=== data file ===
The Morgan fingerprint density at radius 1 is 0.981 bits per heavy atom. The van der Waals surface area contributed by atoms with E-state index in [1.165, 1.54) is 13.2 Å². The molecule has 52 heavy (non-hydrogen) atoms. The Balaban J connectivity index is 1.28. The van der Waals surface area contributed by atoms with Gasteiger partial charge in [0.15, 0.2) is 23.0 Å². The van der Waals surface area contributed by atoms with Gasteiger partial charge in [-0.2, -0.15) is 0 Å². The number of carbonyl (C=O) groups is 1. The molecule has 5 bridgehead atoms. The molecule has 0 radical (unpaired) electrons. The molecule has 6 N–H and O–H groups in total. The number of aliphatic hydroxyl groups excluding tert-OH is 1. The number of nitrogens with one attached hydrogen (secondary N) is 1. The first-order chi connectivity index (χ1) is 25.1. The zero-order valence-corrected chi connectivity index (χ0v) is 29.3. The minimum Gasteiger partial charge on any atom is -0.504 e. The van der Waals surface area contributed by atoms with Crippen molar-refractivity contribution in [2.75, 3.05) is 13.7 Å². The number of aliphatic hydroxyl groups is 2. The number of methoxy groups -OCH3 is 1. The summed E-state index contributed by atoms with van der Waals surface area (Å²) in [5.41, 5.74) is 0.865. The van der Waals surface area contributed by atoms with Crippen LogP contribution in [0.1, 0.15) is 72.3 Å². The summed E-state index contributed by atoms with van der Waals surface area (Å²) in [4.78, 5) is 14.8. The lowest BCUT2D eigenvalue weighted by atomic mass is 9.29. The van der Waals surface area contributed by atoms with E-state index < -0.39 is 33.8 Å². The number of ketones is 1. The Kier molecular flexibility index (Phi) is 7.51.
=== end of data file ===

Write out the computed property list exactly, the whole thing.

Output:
The Morgan fingerprint density at radius 1 is 0.981 bits per heavy atom. The van der Waals surface area contributed by atoms with E-state index in [1.165, 1.54) is 13.2 Å². The molecule has 52 heavy (non-hydrogen) atoms. The Balaban J connectivity index is 1.28. The van der Waals surface area contributed by atoms with Gasteiger partial charge in [0.15, 0.2) is 23.0 Å². The van der Waals surface area contributed by atoms with Gasteiger partial charge in [-0.2, -0.15) is 0 Å². The number of carbonyl (C=O) groups is 1. The molecule has 5 bridgehead atoms. The molecule has 0 radical (unpaired) electrons. The molecule has 6 N–H and O–H groups in total. The number of aliphatic hydroxyl groups excluding tert-OH is 1. The number of nitrogens with one attached hydrogen (secondary N) is 1. The first-order chi connectivity index (χ1) is 25.1. The zero-order valence-corrected chi connectivity index (χ0v) is 29.3. The minimum Gasteiger partial charge on any atom is -0.504 e. The van der Waals surface area contributed by atoms with Crippen molar-refractivity contribution in [2.75, 3.05) is 13.7 Å². The number of aliphatic hydroxyl groups is 2. The number of methoxy groups -OCH3 is 1. The summed E-state index contributed by atoms with van der Waals surface area (Å²) in [5.41, 5.74) is 0.865. The van der Waals surface area contributed by atoms with Crippen LogP contribution in [0.1, 0.15) is 72.3 Å². The summed E-state index contributed by atoms with van der Waals surface area (Å²) in [4.78, 5) is 14.8. The lowest BCUT2D eigenvalue weighted by atomic mass is 9.29. The van der Waals surface area contributed by atoms with E-state index < -0.39 is 33.8 Å². The number of ketones is 1. The Kier molecular flexibility index (Phi) is 7.51.